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OLIVETTE, Mo. (KSDK)-At this house in Olivette on Sunday there were saws, drills and a whole lot of compassion.

"I can't even express how much it means, "homeowner Lori Zucker said.

A bedroom is being completely remodeled with the help of a designer and a group of volunteers.

"The rest of us are school teachers. Professionals that work during the day, "explained Lacy Gambill, the Exec. Director of a non-profit called "Special Spaces".

A few miles away, seven year old Arianna Dougan is spending the afternoon at the

Butterfly House in Chesterfield.

Arianna was enjoying all the butterfly colors.

"Blue, black and red, "she exclaimed.

Arianna loves the same things that most kids do but she's been through far more than most adults.

"Ari was about 2 1/2 when she started having pains in her legs, " said Zucker, Ari's mom.

That leg pain led to an ugly word that no parent ever wants to hear- Neuroblastoma: a ruthless cancer that begins in the nerve cells.

"When you hear cancer, we all have baggage. You think she's going to die, "Zucker said.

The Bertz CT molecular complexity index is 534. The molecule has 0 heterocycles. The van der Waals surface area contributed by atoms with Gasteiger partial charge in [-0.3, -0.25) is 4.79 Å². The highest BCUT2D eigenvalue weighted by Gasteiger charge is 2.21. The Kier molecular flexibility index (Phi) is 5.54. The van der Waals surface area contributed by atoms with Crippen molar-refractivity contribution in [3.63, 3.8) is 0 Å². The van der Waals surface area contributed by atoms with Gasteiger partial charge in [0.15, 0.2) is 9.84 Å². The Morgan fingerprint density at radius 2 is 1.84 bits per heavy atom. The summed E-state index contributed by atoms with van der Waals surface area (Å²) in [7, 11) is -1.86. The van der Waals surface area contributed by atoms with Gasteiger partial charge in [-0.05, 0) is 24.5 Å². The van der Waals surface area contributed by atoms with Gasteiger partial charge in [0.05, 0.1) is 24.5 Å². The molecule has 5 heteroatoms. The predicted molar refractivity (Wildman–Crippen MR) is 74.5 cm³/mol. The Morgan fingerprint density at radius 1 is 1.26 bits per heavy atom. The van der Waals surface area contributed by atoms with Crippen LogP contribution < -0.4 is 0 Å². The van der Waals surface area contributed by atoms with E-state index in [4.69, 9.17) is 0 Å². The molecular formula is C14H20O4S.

From the time she was just three years old Arianna went through 29 rounds of chemotherapy. That's a lot of time in the hospital. So when she was home her bedroom was her safe place.

"A hospital room, we tried to decorate it but it was not hers, "Zucker said.

That's what brought out the volunteers with "Special Spaces" a nonprofit group that creates beautiful bedrooms for children facing life threatening illnesses

"We're trying to do really special touches to tie in with the family so that everything means something to her, "said Interior Designer Cheryl Snow.

"We are rushing her room because we wanted to have it for her birthday, "Gambill said.

Arianna will turn eight on Thursday. She actually picked out all the colors herself but she had no idea this was happening today.

No idea until a little after 5 p.m. when she got home and was smiling from ear to ear.

She started the day as a brave little girl and ended it as a princess. Her castle complete with a ballet bar and a canopy bed. Though her young life has been anything but a fairytale she did offer this advice for other kids with cancer.

"I want them to know that they can do it and they can get through it."

Special Spaces. Building rooms with skilled hands and a lot of heart.

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